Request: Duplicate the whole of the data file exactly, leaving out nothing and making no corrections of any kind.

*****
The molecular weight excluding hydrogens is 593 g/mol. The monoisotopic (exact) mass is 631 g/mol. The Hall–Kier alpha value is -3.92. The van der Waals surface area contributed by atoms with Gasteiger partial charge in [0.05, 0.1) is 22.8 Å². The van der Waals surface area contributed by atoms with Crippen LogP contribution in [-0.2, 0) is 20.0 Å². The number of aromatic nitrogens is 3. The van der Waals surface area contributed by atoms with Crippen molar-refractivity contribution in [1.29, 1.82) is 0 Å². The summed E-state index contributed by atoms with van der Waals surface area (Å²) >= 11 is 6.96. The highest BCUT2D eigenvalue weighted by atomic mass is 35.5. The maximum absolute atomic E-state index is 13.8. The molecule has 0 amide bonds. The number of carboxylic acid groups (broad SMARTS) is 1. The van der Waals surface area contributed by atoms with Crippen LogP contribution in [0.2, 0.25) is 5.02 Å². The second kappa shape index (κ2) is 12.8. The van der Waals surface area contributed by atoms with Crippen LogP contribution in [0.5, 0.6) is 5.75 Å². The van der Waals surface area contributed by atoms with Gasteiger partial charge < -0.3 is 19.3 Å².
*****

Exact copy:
The molecular weight excluding hydrogens is 593 g/mol. The monoisotopic (exact) mass is 631 g/mol. The Hall–Kier alpha value is -3.92. The van der Waals surface area contributed by atoms with Gasteiger partial charge in [0.05, 0.1) is 22.8 Å². The van der Waals surface area contributed by atoms with Crippen LogP contribution in [-0.2, 0) is 20.0 Å². The number of aromatic nitrogens is 3. The van der Waals surface area contributed by atoms with Crippen molar-refractivity contribution in [1.29, 1.82) is 0 Å². The summed E-state index contributed by atoms with van der Waals surface area (Å²) >= 11 is 6.96. The highest BCUT2D eigenvalue weighted by atomic mass is 35.5. The maximum absolute atomic E-state index is 13.8. The molecule has 0 amide bonds. The number of carboxylic acid groups (broad SMARTS) is 1. The van der Waals surface area contributed by atoms with Crippen LogP contribution in [0.2, 0.25) is 5.02 Å². The second kappa shape index (κ2) is 12.8. The van der Waals surface area contributed by atoms with Crippen LogP contribution in [0.5, 0.6) is 5.75 Å². The van der Waals surface area contributed by atoms with Gasteiger partial charge < -0.3 is 19.3 Å².